Out of all of the universities in the world, we’ve made the most substantial and sustained contribution to the IPCC (Intergovernmental Panel on Climate Change) across disciplines.
We’ve been studying the world’s climate since our Climatic Research Unit opened its doors nearly 50 years ago. Our research, drawing on tree rings, ice cores and manuscripts going back hundreds of years, helped to demonstrate how much, and how quickly, the planet is warming. Together with a scientific understanding of the causes of past and future warming, this data underpinned the negotiation of international agreements to limit global warming to well below 2°C above pre-industrial levels.
While the world is waking up to the challenges of climate change, our research and knowledge has been making a positive impact for many years:
- In 2005, Professor Corinne Le Quéré FRS, formerly Director of the Tyndall Centre at UEA, instigated the release of annual carbon budgets within the Global Carbon Project.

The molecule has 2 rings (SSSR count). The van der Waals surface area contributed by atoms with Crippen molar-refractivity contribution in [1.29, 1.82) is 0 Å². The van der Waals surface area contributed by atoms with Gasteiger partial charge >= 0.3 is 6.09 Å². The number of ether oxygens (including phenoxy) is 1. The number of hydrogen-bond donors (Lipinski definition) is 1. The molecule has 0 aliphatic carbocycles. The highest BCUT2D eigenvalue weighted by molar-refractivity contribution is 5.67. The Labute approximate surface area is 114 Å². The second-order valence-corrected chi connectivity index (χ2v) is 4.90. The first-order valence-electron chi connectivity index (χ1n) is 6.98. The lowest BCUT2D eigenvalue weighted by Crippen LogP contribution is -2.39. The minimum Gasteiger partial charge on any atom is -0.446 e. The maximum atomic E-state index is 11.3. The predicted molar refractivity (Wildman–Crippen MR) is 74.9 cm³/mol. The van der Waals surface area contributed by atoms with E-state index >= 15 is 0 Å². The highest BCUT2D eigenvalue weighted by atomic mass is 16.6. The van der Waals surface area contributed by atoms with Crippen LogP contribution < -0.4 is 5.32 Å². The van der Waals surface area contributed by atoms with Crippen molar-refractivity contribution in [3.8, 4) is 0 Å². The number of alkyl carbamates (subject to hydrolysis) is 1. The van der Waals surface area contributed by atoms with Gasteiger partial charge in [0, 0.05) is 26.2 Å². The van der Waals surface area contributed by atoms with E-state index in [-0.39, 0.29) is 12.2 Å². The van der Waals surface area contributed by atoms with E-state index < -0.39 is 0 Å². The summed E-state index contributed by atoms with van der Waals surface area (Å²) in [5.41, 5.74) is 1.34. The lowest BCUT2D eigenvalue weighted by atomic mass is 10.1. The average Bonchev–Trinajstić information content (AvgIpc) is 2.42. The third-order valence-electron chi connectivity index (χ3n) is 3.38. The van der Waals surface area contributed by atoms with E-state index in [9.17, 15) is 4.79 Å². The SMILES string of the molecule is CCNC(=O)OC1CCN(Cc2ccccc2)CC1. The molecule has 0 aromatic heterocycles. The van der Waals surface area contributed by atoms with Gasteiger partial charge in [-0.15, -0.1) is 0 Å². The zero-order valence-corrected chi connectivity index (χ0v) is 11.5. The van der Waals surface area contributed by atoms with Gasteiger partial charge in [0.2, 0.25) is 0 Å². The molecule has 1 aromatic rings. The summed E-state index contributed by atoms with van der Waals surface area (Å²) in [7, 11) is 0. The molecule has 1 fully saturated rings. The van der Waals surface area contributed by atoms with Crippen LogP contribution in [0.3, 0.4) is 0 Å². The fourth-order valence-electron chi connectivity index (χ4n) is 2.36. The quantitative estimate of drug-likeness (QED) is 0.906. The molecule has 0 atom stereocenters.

- In 2007, our substantive research helped the IPCC and Al Gore win the Nobel Peace Prize.
- We continually monitor the world’s temperature, gathering data from undersea robots and thousands of weather stations around the globe.
While climate change is often associated with doomsday scenarios, leading to eco-anxiety, positive progress is being made in some areas. The world still has so much to do. But according to researchers at UEA, University of Exeter and the Global Carbon Project, global carbon emissions in 2019 are predicted to have grown more slowly, with a decline in coal burning offset by strong growth in natural gas and oil use worldwide.
“Policies have been successful to varying degrees in deploying low-carbon technologies, such as solar, wind and electric vehicles. But these often add to existing demand for energy rather than displacing technologies that emit CO2, particularly in countries where energy demand is growing. We need stronger policies that are targeted at phasing out the use of fossil fuels.”
- Professor Corinne Le Quéré, Royal Society Research Professor, UEA School of Environmental Sciences
“Pioneers of climate research, our world-leading experts have collaborated with institutions around the globe over many decades to greatly advance understanding of humankind’s impact on Earth’s climate and eco-systems.”
- Professor David Richardson, UEA Vice-Chancellor.